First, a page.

Immigration, redistribution, and universal suffrage
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The effect of immigration on redistribution has been widely debated. This paper contributes to this debate by testing two explanations, which are that (i) immigration tends to reduce redistribution due to people’s higher levels of xenophobia, and that (ii) immigration affects redistribution because immigrants do not have the right to vote. Since the demand for redistribution depends on the (expected) gap between median voter income and mean income, immigrants affect the demand for redistribution because, as non-citizens, they do not change the median voter’s income, but, as economic stakeholders, they do affect the mean income. Four empirical consequences of (i) and (ii) are tested at the individual level. Evidence from the European Values Survey in 45 countries confirms (ii), showing that immigrants’ expected competitiveness on the labor market affects preferences for redistribution and that it is amplified when the perceived number of immigrants is high. In contrast, (i) is globally rejected since the impact of the citizens’ declared level of solidarity with immigrants tends to be weak and depends on the type of measurement or specification used.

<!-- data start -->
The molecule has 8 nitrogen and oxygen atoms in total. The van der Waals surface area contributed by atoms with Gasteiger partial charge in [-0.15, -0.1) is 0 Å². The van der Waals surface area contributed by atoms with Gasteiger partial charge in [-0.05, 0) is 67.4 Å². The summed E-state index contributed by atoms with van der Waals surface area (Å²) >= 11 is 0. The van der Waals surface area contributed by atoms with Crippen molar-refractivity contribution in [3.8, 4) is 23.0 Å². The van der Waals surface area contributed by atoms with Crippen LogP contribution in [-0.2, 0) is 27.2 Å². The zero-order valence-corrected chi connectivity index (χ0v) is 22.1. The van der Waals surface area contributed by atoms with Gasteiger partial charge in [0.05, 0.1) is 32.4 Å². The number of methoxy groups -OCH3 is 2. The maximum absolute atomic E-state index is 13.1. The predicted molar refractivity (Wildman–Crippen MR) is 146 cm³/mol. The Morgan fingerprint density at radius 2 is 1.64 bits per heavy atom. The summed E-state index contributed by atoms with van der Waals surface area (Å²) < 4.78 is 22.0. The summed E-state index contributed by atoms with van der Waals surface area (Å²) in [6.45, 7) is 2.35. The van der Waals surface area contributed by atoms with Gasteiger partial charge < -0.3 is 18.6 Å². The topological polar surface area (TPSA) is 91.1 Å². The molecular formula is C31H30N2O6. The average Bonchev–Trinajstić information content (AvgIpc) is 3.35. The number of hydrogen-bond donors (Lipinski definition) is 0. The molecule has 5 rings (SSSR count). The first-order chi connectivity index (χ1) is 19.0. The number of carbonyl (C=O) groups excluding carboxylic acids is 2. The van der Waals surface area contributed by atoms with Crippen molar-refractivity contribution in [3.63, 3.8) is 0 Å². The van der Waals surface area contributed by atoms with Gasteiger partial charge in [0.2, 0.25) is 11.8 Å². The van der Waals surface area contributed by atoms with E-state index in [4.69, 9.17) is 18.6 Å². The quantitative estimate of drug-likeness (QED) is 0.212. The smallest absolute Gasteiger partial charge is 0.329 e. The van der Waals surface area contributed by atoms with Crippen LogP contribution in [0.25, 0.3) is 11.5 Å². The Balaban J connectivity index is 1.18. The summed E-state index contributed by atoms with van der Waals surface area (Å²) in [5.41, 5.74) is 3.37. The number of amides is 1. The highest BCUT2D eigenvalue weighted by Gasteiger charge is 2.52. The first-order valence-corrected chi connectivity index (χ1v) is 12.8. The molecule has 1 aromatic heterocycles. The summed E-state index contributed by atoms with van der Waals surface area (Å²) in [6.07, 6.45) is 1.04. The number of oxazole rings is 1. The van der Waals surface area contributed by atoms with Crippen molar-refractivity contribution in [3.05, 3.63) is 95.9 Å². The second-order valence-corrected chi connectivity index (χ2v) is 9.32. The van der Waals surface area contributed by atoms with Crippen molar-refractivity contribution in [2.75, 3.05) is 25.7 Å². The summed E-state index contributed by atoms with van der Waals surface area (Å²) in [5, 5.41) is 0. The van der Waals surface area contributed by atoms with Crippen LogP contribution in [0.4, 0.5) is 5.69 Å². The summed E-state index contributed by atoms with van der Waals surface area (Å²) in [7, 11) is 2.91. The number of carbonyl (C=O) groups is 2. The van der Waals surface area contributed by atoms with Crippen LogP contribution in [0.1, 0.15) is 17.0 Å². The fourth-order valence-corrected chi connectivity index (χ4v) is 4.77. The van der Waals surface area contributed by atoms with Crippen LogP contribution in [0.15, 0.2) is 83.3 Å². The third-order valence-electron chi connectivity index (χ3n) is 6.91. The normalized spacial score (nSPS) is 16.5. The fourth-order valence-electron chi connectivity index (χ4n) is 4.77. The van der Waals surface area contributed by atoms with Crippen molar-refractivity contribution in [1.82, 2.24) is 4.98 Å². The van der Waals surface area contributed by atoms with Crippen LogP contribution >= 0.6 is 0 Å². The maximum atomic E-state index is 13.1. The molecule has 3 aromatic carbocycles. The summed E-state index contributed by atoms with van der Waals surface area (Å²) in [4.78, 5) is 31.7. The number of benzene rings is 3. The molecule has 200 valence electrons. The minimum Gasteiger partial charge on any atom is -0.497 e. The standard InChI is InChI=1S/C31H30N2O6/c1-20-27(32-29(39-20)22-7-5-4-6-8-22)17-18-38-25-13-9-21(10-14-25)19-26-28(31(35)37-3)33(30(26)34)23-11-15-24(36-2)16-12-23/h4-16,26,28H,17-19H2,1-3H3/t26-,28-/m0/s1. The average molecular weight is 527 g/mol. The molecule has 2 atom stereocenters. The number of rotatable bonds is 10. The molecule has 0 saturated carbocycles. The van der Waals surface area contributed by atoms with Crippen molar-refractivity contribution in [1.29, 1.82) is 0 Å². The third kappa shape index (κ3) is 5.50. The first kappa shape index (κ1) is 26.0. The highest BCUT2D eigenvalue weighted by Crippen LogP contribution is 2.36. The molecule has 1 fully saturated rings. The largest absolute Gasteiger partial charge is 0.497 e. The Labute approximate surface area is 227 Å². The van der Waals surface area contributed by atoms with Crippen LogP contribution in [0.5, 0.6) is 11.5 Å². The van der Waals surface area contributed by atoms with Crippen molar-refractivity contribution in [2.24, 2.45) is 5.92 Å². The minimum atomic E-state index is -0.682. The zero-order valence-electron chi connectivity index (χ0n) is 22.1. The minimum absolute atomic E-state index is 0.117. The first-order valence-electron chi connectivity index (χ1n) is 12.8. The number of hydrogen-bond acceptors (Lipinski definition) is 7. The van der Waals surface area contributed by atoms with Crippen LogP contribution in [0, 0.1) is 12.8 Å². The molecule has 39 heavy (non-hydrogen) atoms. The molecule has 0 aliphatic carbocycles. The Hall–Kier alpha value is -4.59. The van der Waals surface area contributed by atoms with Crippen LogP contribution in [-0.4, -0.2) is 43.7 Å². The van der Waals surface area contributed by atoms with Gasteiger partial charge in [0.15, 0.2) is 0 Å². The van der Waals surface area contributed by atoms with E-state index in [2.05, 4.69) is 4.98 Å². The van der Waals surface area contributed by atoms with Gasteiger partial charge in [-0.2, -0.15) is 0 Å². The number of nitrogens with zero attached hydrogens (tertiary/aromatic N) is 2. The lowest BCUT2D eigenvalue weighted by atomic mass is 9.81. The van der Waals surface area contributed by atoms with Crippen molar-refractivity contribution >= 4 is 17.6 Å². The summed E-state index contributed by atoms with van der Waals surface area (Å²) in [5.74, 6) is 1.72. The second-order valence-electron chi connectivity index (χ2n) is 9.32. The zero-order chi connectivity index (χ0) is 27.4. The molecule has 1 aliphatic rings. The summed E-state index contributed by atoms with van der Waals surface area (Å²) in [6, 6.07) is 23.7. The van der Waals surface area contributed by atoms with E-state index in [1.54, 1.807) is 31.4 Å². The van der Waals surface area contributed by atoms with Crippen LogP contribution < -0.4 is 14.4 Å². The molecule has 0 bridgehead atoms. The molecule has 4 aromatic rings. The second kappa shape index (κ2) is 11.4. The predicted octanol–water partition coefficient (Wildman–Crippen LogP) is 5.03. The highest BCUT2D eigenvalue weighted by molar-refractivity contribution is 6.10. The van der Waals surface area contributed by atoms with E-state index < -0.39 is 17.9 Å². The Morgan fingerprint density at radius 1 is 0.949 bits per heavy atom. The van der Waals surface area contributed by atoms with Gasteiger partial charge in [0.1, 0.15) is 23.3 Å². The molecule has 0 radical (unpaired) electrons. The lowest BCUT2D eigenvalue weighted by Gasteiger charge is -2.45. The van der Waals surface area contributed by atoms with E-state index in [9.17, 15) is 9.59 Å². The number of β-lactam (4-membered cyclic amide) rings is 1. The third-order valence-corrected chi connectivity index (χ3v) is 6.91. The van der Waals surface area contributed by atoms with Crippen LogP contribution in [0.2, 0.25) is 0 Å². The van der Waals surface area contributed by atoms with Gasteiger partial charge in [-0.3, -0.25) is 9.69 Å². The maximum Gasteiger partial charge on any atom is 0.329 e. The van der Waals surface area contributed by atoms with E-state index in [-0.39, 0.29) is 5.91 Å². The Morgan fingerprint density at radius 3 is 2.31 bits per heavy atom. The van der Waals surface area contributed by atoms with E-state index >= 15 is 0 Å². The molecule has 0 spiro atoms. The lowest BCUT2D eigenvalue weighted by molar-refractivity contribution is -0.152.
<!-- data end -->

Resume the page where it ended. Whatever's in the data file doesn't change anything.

KeywordsImmigration Redistribution Universal suffrage Xenophobia Median voter Public opinion
The author would like to thank André Blais and the other members of the Canada Research Chair in Electoral Studies, Abel François, Anna Jeannesson, and Robert Kowalenko for their helpful comments. Finally, I would like to stress the excellent comments from two anonymous reviewers who considerably improved this article.
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